Tobacco Control Survey published today
Virtually all illicit cigarettes failed fire safety tests conducted by trading standards officers in the first national study to consider the potentially deadly issue.
The findings form part of the National Tobacco Control Survey, published by the Chartered Trading Standards Institute (CTSI) today.
During the tests 98 per cent of the samples failed to self extinguish when left unattended posing an increased risk of furniture, bedding and even clothes catching fire.
More than a third of fire deaths in homes were caused by smokers’ materials, but it is not known how many of these are caused by illicit cigarettes.
Last year, a 71-year-old Lincolnshire woman was killed in a house fire started by an illicit cigarette. Meanwhile, Border Force estimate almost 50 million illegal cigarettes are seized each month but many more are thought to be in circulation.
Leon Livermore, CTSI chief executive, said: "There's an inherent fire risk with all tobacco but as these tests show, illicit cigarettes are often more dangerous.
"Not only do illicit cigarettes burn more quickly but they don't self-extinguish if you drop them, or forget about them, and that's a recipe for disaster.
“People that sell illegal tobacco don't care who buys them and often target children and young smokers placing them in risky situations and exposing them to other crime.
“Illegal tobacco sales also undermine the efforts to stamp out smoking which kills 80,000 and costs the NHS £2 billion each year.
“Thankfully attitudes towards both lawful and illicit tobacco sales are changing but more needs to be done and public support is key."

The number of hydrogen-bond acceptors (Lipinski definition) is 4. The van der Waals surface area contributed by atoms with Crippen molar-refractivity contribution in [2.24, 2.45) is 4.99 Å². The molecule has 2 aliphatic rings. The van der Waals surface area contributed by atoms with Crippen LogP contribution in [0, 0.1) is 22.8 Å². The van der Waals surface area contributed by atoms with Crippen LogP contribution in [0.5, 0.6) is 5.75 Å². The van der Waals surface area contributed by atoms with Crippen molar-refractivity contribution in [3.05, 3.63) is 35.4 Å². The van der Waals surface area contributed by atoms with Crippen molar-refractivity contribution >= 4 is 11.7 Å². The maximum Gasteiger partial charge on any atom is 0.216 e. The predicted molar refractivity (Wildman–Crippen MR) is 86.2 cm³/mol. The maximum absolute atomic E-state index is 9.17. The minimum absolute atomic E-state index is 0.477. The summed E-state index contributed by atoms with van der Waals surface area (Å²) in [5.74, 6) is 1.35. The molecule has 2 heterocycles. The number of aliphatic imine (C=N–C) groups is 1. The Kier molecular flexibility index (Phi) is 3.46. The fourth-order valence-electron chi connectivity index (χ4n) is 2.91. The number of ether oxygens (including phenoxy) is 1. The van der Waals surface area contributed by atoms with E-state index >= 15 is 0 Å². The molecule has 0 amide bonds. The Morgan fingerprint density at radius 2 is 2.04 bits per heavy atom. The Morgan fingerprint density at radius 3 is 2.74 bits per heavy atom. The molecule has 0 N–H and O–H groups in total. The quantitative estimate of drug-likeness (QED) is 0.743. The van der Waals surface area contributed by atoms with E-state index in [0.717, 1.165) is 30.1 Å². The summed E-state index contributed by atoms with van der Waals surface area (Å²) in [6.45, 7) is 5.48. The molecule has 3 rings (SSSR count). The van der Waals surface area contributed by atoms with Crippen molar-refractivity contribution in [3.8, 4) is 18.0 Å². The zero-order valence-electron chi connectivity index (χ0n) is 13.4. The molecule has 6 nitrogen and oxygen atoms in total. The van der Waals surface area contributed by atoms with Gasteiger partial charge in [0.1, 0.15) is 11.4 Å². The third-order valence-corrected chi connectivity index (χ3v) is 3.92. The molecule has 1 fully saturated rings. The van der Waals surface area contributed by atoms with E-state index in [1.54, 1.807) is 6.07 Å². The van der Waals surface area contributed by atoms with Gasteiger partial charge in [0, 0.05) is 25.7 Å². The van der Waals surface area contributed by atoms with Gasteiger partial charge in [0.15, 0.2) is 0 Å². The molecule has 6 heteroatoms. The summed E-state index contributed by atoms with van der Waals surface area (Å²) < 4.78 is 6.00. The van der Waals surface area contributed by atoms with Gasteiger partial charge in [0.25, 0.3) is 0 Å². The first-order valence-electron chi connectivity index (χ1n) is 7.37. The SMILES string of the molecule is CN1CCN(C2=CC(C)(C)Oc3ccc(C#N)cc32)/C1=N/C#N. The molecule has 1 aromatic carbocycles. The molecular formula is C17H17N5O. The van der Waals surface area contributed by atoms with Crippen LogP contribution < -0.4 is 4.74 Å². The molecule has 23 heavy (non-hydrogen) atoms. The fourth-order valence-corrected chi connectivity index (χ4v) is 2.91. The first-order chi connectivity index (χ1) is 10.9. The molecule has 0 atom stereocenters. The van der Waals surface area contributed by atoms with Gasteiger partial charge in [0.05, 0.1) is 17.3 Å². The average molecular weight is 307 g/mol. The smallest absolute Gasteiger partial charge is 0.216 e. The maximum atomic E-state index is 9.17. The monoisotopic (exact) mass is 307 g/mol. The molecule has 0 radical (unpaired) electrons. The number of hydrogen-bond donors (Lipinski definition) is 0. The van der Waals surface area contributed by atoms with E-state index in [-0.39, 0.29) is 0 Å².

In addition to Reduced Ignition Propensity (RIP) statistics, the survey shows a 26 per cent increase in people reporting illicit tobacco dealers to councils.
Her Majesty’s Revenue and Customs (HMRC) figures show the market share of illicit cigarettes has halved in a decade, falling from 21 per cent to 9 per cent.
And illegal sales of hand-rolling tobacco are in decline too and have dropped from 62 per cent to 36 per cent of the market share over the same period.
Ailsa Rutter, director of Fresh, which helped set up the national Tackling Illicit Tobacco for Better Health Programme, a collaboration involving Tobacco Free Futures, Public Health Action, Trading Standards and HMRC, said: “While people may have once turned a blind eye to illegal tobacco, most people now want it kept out of their neighbourhood.
“All smoking kills and people should be vigilant of the tobacco industry’s efforts to portray its deadly products, that kill half of all smokers, as healthier and better.”
Deborah Arnott, chief executive of Action on Smoking and Health (ASH) said: "Tobacco enforcement activity undertaken by trading standards teams across the country is vital.
"By reducing access to cheap and illicit tobacco they help make it harder for children to buy cigarettes and easier for smokers to quit.
"The financial realities for local authorities are extremely challenging at the moment and Government needs to ensure that investment in a comprehensive tobacco strategy is maintained if we’re to continue to drive down the rate of smoking in this country.”
In addition to a mean increase in reporting and non-compliance with fire safety, the report also found that of all the councils surveyed:
- 94 per cent carried out activities related to illicit tobacco products
- 91 per cent undertook activities related to underage sales
- 67 per cent conducted electronic cigarettes activity
- 45 per cent targeted niche tobacco supply
Notes for Editors:
- The full report is available here.
- The survey is recognised as an important tool for policy makers at the Department of Health and 150 councils in England completed it this year, a 99 per cent response rate.
- The survey, in its fifteenth year, is used to help determine where local councils should target their trading standards services.
- More information about the proportion of illicit tobacco sold in the UK can be found here.
- For further information or to arrange an interview please contact the CTSI press office on 01268 582240 or firstname.lastname@example.org